Pfizer and BioNTech will likely apply for approval of their vaccine for children as young as 5 years of age within the next couple of weeks, according to recent news reports. The news comes as schools have reopened across the U.S., amid a sharp rise in children hospitalizations due to the dominance of the highly-transmissible delta variant.
"In the coming weeks we will present the results of our study on the 5 to 11 year olds worldwide to the authorities and apply for approval of the vaccine for this age group, including here in Europe," Dr. Özlem Türeci, chief physician and co-founder of BioNTech, told German news site Der Spiegel. "We're already preparing for production."
The vaccine is the same as that given to adults, but will be given as a lower dose for children, she added.
Currently, only children ages 12 years and up are authorized to receive the Pfizer-BioNTech vaccine in the U.S. The other two vaccines being administered in the U.S., Moderna's and Johnson and Johnson's, have not yet been approved for those younger than 18 years of age.
The Food and Drug Administration (FDA) released a statement on Friday (Sept. 10) saying they will "follow the science" on COVID-19 vaccine approvals for children.
"Just like every vaccine decision we’ve made during this pandemic, our evaluation of data on the use of COVID-19 vaccines in children will not cut any corners," Dr. Janet Woodcock, FDA commissioner and Dr. Peter Marks, director of the FDA's center for biologics research and evaluation wrote in the statement.
"Until we authorize or approve a vaccine for this younger population, it's especially important that parents and others who interact closely with children under 12 years of age get vaccinated, wear masks, and follow other recommended precautions so that we can protect those who cannot yet protect themselves through vaccination," they wrote.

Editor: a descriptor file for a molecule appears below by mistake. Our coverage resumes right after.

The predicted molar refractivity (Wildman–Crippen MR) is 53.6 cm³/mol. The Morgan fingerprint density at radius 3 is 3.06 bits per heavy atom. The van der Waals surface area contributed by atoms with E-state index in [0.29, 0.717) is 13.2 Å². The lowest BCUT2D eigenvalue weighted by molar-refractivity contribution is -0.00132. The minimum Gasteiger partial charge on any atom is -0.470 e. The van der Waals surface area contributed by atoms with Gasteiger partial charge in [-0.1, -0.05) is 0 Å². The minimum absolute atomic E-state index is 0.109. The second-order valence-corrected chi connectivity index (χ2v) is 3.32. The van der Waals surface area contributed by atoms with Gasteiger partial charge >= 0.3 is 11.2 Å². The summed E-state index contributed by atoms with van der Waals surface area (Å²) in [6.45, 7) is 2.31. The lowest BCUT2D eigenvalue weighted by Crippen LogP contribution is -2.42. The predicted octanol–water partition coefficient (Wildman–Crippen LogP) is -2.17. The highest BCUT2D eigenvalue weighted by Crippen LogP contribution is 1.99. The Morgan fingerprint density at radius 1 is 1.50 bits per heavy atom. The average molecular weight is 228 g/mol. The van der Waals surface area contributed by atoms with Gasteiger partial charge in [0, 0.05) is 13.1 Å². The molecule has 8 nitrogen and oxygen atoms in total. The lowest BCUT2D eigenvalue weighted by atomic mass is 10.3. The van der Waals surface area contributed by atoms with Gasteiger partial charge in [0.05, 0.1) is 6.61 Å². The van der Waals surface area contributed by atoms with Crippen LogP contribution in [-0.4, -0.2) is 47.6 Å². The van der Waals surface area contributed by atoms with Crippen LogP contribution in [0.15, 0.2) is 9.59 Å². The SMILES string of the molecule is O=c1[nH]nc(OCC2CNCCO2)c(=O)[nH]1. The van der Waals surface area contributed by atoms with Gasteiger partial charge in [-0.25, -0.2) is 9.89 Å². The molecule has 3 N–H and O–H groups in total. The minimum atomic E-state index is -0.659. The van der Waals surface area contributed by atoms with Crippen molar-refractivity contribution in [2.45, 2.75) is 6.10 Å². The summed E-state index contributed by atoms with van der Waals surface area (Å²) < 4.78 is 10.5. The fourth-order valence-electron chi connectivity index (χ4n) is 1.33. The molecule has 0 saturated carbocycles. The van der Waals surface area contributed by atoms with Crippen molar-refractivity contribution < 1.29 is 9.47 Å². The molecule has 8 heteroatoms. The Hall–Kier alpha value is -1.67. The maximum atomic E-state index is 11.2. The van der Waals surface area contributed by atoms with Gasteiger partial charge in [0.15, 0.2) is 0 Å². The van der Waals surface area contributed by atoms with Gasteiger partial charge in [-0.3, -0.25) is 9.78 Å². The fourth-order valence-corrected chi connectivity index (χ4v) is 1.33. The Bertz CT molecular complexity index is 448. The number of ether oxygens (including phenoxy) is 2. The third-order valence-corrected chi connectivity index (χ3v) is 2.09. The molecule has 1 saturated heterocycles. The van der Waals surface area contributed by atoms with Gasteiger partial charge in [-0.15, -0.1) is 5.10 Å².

Türeci, and her husband and co-founder of BioNTech Uğur Şahin said everything possible must be done to convince people who are eligible but currently undecided to vaccinate in the next few weeks, according to Der Spiegel.
"As a society, we still have around 60 days to avoid a harsh winter," Şahin said. "We should do what we can to mobilize as many people as possible in these two months."
Vaccine data on children and infants as young as six months of age will likely be available by the end of the year, according to Der Spiegel.
Since the start of the pandemic, children have been largely spared of the worst effects of COVID-19, having much fewer hospitalizations and deaths than adults. But the delta variant has increased the risk that children are infected and child COVID-19 hospitalizations are at an all-time high.
Since the start of the pandemic, more than 5 million children have tested positive for COVID-19, according to The American Academy of Pediatrics (AAP). In the week between Aug. 26 and Sept. 2, more than 250,000 new COVID-19 cases (26.8% of new cases) were reported in children. That's the largest number of reported weekly pediatric cases since the start of the pandemic.
As of Tuesday (Sept. 7), 2,396 children were hospitalized in the U.S. with COVID-19, a record-high, CNN reported.
Originally published on Live Science.
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Yasemin is a staff writer at Live Science, covering health, neuroscience and biology. Her work has appeared in Scientific American, Science and the San Jose Mercury News. She has a bachelor's degree in biomedical engineering from the University of Connecticut and a graduate certificate in science communication from the University of California, Santa Cruz.